Writing for the web – it’s about managing readers’ behaviour

Follow Arekibo

By focussing on defining and refining your user personas, the principles of writing for the web will fall neatly into place. Preparing your web content has now become an integral part of everyday marketing activity. And like every marketing communications piece, gaining a solid insight into what your customers think and how they act is your first priority. Only when that is considered are you ready to apply the technical expertise to writing great web content that your readers will engage and connect with.

When you write for print, you are clearly trying to make an impact with your readers. And when you write online content for the same people, you are trying to get through to them in a much different format. In an energy-driven environment where readers scan pages searching for the answers they want, your content has to stand up and offer a helping hand. Your target audience stays the same for print or web – it’s the context they are reading your content in, is what changes.

And this is where your challenge lies. The problem you must solve is how to write for your readers in what is an environment fraught with challenges.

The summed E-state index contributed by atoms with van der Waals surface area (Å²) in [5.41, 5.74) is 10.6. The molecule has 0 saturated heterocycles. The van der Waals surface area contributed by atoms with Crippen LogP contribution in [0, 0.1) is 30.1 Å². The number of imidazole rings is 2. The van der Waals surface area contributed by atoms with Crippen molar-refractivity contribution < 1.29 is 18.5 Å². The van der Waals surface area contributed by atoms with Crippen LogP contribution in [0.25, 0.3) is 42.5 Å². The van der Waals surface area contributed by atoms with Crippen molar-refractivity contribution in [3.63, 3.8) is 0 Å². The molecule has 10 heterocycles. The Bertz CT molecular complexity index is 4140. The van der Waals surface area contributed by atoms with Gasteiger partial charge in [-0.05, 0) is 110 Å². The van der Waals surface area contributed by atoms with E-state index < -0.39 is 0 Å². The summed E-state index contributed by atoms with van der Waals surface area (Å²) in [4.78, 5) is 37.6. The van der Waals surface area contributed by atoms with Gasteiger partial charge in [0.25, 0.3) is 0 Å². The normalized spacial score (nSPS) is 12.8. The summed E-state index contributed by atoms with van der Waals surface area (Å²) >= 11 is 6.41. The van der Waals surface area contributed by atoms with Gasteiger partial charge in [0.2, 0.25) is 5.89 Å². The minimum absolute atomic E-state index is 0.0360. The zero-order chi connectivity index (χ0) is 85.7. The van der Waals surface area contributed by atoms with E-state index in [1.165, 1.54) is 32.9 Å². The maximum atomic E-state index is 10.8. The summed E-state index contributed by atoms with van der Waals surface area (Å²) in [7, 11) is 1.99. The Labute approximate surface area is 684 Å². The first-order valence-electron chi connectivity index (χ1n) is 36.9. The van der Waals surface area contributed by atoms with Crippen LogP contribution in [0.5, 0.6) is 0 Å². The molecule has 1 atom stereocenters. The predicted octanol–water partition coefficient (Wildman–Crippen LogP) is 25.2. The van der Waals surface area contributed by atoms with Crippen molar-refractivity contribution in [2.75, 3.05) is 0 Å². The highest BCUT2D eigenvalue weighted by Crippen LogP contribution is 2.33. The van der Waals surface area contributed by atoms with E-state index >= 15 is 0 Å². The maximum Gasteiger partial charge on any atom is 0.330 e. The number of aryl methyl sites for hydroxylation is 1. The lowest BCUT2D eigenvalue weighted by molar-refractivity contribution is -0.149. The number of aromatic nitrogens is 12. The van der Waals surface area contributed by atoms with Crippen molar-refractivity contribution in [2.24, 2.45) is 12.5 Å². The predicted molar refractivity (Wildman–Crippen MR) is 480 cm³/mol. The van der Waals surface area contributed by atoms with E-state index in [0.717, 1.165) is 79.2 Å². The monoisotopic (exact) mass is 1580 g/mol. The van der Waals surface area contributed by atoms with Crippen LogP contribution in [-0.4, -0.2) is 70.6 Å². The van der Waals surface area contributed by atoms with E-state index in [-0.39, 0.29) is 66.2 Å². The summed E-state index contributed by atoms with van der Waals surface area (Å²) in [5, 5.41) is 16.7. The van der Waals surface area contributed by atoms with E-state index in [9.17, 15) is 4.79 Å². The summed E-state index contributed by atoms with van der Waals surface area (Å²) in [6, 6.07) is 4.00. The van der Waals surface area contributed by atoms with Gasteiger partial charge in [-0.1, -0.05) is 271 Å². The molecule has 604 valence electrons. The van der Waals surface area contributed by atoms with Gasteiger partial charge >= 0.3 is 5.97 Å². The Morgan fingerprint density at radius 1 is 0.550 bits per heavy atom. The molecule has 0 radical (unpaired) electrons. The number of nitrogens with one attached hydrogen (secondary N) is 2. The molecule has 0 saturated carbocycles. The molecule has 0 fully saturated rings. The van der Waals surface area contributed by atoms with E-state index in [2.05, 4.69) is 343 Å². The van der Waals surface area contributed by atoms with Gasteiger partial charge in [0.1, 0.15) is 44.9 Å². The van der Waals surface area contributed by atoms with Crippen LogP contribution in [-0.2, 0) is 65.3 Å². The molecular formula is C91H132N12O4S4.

Even the user-persona phase is different. At Arekibo, we believe that user persona development is possibly the most important aspect of any digital marketing task or project. Knowing precisely who you are writing for is a cornerstone of everything you do in digital marketing. That includes everything from web development to content and copy, right through to your entire digital strategy.

Not only must you explore demographics, segmentation and more, you also need to identify what other behaviour your audience will engage in. When building user-personas, you need to ask yourself what behaviour they will demonstrate online. This includes knowing what keywords they use, what makes them share content and more.

Everything you do must accommodate the habits of the online reader…

  • When building product and service pages, you need to give your readers the information they want first and foremost. By applying the inverted pyramid formula, you’ll give your readers the most important info first, followed by the relevant supporting and background details.
  • The words you use must be short and precise and apply the plain English principles – simply because these are the words that allow readers to consume your content at speed.
  • Your paragraphs must be scannable. Similarly, by presenting your information in easy-to-access formats like bullet points or lists, your readers can find the information they need and fast.
  • Headings and subheadings allow people to scan the pages at speed and retain the information they need.
  • The sentences you write also need to be short and concise. Long sentences can be off-putting and difficult to scan and skim.

It’s probable your target reader will not change that much whether online or offline. What does change is how they read and consume your content. By tackling their behaviour directly, you can write engaging, useful content for them that is scannable and shareable.